US and Russia Tackle new Influence East of Euphrates

Last year, the US forces withdrew from half of their bases in Syria and returned later to some of them.

After successive statements by President Donald Trump, the US reinforced its presence in the oil-rich areas.

In his statements, Mr. Trump announced that the US troops’ mission would be the protection of the oil fields. The US troops have first returned to Sirin and to five other bases in northeastern Syria.

Previously, US military bases were located in 22 different regions across Syria.

2,000 US soldiers have been deployed at five posts in al-Hassaka province and the self-administration areas in addition to four posts in Deir Ezzor, where each of the Assad regime, the Iranian militias and the Syrian Democratic Forces (SDF)having controlled part of those areas after the defeat of ISIS in Baghouz.

Other US Army personnel is distributed to five areas in Raqqa province, three in Manbij, in addition to five posts in Kobani.

The actual number of the withdrawn and deployed US soldiers never became public. Although the US administration said that 400 troops would be enough for Syria, the New York Times revealed that more than 900 US troops might be present there.

In several tweets, President Trump had stressed on expanding the role of the US troops in Syria, protecting the oil fields in eastern Syria. Local sources confirmed that the US military has dispatched the necessary materials to build two new bases in Deir Ezzor, the oil-rich area in northeastern Syria.

Assad Supporters Cross US Troops’ Way

According to reports, US patrols would be rejected in the areas controlled by Assad.

On May 28, some residents in Hassaka blocked the path of a US convoy, forcing it to return to its base. The US Army vehicle tried to pass, but the residents blocked the way and threw stones.

Last week, a Syrian Army roadblock prevented a US military convoy from passing towards the village of Umm al-Khair, forcing to retreat.

In the village of Kharbat Amo, the first military clash between residents, part of them supporting the National Defense Forces, and the US Army took place.

During the clash, a young civilian was killed.

That incident was honored by the Syrian government by sending food baskets to the villagers in return for what they have done.

Self- administration Areas, Conflict Battlefields for Foreign Forces

The self-administration areas are witnessing weekly clashes between the military forces present at those areas, whether they came with the International Coalition for fighting ISIS, or Russian troops, came at the invitation of the Syrian regime, or Turkish troops, entered Syria under the pretext of supporting the Syrian opposition loyal to them.

Sometimes, residents or the SDF interfere for disengagement, happening when people interfered to disengage a Russian and a US patrols.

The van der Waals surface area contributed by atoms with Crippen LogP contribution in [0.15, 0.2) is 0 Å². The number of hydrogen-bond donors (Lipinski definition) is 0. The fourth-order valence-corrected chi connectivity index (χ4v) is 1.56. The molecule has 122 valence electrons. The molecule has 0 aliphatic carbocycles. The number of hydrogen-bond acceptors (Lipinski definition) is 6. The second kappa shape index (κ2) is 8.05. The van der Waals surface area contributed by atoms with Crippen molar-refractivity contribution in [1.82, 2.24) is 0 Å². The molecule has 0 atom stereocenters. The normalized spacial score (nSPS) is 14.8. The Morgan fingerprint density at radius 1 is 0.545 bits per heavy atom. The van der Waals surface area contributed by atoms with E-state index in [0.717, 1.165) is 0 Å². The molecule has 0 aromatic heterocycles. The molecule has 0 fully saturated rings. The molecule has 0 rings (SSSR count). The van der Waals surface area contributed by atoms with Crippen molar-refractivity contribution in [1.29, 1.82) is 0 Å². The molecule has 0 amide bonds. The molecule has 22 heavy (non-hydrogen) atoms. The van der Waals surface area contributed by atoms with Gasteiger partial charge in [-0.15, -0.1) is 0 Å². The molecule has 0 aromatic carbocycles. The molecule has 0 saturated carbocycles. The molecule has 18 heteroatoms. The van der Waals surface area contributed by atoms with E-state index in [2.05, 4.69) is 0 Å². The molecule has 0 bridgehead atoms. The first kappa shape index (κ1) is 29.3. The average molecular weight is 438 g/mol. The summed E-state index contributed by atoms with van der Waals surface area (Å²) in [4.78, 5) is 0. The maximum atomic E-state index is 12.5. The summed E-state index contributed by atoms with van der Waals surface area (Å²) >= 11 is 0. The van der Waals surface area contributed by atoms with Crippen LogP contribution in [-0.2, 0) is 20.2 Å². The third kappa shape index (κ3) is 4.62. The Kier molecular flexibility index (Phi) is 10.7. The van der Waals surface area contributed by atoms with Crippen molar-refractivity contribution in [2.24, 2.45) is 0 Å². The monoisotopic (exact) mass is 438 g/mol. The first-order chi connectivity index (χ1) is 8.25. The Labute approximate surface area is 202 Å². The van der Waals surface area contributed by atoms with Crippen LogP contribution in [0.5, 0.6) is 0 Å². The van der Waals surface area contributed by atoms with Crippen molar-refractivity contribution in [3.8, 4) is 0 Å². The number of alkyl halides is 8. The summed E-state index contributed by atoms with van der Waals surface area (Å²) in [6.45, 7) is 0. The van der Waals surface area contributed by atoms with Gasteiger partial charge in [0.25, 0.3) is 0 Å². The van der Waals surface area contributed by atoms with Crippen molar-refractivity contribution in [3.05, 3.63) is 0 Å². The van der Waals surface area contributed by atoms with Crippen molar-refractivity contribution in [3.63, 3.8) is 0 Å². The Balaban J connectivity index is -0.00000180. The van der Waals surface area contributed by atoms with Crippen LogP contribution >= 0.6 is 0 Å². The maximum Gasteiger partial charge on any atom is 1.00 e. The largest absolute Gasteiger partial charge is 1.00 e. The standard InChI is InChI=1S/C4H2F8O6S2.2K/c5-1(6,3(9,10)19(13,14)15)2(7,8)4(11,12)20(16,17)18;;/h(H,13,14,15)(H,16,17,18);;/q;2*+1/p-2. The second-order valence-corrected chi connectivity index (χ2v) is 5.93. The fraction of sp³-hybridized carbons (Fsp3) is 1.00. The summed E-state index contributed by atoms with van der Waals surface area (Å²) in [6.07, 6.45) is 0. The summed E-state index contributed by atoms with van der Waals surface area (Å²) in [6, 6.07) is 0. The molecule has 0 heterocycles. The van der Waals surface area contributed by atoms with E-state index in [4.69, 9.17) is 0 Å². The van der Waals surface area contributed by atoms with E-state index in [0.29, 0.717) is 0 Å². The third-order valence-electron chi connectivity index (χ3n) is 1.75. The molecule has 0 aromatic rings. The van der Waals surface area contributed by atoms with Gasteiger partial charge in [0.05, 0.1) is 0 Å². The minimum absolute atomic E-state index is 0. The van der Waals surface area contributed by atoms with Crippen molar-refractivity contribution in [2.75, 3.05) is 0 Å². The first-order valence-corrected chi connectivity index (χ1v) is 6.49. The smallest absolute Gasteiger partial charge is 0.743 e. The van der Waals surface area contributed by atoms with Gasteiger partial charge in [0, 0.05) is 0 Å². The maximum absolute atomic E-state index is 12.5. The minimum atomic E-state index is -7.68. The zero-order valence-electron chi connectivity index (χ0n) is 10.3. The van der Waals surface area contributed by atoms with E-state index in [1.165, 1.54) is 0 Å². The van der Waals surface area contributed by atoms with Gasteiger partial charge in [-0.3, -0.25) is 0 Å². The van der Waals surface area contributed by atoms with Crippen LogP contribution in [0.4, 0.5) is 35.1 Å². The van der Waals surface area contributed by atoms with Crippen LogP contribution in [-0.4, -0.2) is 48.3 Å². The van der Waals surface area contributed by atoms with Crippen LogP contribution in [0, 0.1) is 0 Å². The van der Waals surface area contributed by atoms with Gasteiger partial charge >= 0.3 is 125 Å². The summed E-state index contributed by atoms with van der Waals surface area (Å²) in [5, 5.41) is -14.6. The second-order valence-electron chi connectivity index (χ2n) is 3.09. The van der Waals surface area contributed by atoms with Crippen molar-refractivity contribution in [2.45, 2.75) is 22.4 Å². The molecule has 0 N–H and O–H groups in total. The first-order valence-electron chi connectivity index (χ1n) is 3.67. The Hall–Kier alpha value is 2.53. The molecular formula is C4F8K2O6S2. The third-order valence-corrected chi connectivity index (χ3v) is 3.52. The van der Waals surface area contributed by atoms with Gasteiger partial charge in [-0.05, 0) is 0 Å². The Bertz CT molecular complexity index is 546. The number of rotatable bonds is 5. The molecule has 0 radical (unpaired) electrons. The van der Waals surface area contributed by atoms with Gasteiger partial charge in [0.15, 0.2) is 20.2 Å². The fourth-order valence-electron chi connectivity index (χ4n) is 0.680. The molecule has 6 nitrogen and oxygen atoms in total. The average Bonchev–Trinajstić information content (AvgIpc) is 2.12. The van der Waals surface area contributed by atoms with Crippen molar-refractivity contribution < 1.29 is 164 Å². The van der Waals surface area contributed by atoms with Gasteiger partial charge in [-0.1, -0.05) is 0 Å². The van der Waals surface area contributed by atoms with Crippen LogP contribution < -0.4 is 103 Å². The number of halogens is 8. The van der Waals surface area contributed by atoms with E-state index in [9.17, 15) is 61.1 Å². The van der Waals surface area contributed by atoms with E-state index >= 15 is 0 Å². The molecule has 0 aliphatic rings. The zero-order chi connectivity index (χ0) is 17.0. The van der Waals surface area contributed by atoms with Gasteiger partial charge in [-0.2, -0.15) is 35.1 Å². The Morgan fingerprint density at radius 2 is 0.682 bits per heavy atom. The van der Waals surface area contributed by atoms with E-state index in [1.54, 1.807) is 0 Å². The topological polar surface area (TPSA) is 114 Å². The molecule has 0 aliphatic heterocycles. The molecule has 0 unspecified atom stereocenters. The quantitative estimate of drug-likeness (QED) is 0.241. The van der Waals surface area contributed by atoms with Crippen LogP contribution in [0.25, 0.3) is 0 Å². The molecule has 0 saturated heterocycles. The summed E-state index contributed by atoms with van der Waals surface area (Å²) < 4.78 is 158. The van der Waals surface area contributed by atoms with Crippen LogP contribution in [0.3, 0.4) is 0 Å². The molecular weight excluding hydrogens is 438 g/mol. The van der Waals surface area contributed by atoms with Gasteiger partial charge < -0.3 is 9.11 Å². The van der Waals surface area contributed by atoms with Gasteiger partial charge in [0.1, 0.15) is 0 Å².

A resident confirmed to MENA Research and Study Center that they were provoked by the Russians, but at the end “we were not waiting to be provoked, the Russians just assured us that we will be protected in case the clash went further,” he said.

Mutual Accusations

On May 28, the Russian Defense Ministry held the Turkistan Islamic Party responsible for bombing a Turkish convoy in Idlib.

The Russian Ministry of Defense has explicitly revealed the name of the armed group which bombed the Turkish military convoy on the M4 highway in Idlib, on May 27, knowing that the faction is officially affiliated with Ankara and does not move without its instructions.

The Center for Reconciliation between the Warring Parties in Syria, affiliated with the Russian Ministry of Defense, confirmed obtaining information indicating that militia from the Turkistan Islamic Party would be responsible for the bombing, killing a Turkish soldier.

The Center explained that those gunmen detonated an explosive device, targeting one of the convoy’s vehicles at the same time as the patrol was passing near the group’s ammunition depot.

In spite of this explicit accusation, Russian military police conducted two joint patrols with Turkish forces, the first in a number of villages east of Kobani (Ain Al-Arab) in northern Syria. The second patrol went through the cities of Qamishli and Derek, heading to the Syrian-Turkish border area east of Qamishli.

American strategy

The US insists that one of its most important strategies in foreign policy would be the presence in northeastern Syria for a long time, preventing the expansion of Iran and working to expel it from all of Syria.

Difficulties are surrounding that strategy: Washington would be unable to cover the vast area in the east of Euphrates, which would mean exposing US interests to a direct threat by the assumption that its forces could not defend an area that includes Syria’s richest oil and gas resources.

For that reason, the US administration would have to balance its relations with all relevant parties. This would include its relations with Turkey and the SDF, in order not to lose one of them. Turkey as its ally and partner in NATO, together with its geopolitical crossing to the Middle East, while SDF is its ally in the war against ISIS and protecting oil fields.

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